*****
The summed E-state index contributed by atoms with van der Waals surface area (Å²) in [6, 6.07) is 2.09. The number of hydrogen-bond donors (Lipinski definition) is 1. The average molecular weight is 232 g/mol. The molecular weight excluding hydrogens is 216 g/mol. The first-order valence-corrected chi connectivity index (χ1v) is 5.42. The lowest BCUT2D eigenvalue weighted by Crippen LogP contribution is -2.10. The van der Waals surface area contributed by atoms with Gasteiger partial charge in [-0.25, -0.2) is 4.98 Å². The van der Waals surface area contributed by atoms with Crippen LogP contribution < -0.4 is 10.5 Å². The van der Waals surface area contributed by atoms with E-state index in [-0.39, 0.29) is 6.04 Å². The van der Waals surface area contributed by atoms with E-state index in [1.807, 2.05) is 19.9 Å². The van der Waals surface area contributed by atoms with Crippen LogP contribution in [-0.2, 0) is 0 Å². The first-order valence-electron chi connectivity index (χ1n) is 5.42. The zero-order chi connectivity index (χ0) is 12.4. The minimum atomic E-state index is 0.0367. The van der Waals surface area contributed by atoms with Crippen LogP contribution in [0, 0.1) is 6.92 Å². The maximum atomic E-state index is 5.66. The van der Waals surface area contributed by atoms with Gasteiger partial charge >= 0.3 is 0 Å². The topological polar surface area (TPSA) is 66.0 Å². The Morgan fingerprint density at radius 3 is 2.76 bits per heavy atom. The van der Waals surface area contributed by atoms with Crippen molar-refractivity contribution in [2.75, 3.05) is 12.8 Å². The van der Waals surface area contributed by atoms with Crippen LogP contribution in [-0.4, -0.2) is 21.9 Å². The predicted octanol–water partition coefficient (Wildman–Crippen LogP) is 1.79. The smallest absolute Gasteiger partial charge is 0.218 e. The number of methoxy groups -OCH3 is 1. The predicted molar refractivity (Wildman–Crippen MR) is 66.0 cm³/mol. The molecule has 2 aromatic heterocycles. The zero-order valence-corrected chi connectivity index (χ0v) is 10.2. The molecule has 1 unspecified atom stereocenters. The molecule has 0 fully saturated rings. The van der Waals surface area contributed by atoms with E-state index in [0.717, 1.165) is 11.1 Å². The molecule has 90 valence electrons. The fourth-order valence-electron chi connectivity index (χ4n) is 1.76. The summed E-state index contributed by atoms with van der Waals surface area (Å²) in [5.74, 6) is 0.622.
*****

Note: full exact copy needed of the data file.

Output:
The summed E-state index contributed by atoms with van der Waals surface area (Å²) in [6, 6.07) is 2.09. The number of hydrogen-bond donors (Lipinski definition) is 1. The average molecular weight is 232 g/mol. The molecular weight excluding hydrogens is 216 g/mol. The first-order valence-corrected chi connectivity index (χ1v) is 5.42. The lowest BCUT2D eigenvalue weighted by Crippen LogP contribution is -2.10. The van der Waals surface area contributed by atoms with Gasteiger partial charge in [-0.25, -0.2) is 4.98 Å². The van der Waals surface area contributed by atoms with Crippen LogP contribution < -0.4 is 10.5 Å². The van der Waals surface area contributed by atoms with E-state index in [-0.39, 0.29) is 6.04 Å². The van der Waals surface area contributed by atoms with E-state index in [1.807, 2.05) is 19.9 Å². The van der Waals surface area contributed by atoms with Crippen LogP contribution in [-0.2, 0) is 0 Å². The first-order valence-electron chi connectivity index (χ1n) is 5.42. The zero-order chi connectivity index (χ0) is 12.4. The minimum atomic E-state index is 0.0367. The van der Waals surface area contributed by atoms with Crippen LogP contribution in [0, 0.1) is 6.92 Å². The maximum atomic E-state index is 5.66. The van der Waals surface area contributed by atoms with Gasteiger partial charge >= 0.3 is 0 Å². The topological polar surface area (TPSA) is 66.0 Å². The Morgan fingerprint density at radius 3 is 2.76 bits per heavy atom. The van der Waals surface area contributed by atoms with Crippen molar-refractivity contribution in [2.75, 3.05) is 12.8 Å². The van der Waals surface area contributed by atoms with Crippen LogP contribution in [-0.4, -0.2) is 21.9 Å². The predicted octanol–water partition coefficient (Wildman–Crippen LogP) is 1.79. The smallest absolute Gasteiger partial charge is 0.218 e. The number of methoxy groups -OCH3 is 1. The predicted molar refractivity (Wildman–Crippen MR) is 66.0 cm³/mol. The molecule has 2 aromatic heterocycles. The zero-order valence-corrected chi connectivity index (χ0v) is 10.2. The molecule has 1 unspecified atom stereocenters. The molecule has 0 fully saturated rings. The van der Waals surface area contributed by atoms with E-state index in [0.717, 1.165) is 11.1 Å². The molecule has 90 valence electrons. The fourth-order valence-electron chi connectivity index (χ4n) is 1.76. The summed E-state index contributed by atoms with van der Waals surface area (Å²) in [5.74, 6) is 0.622.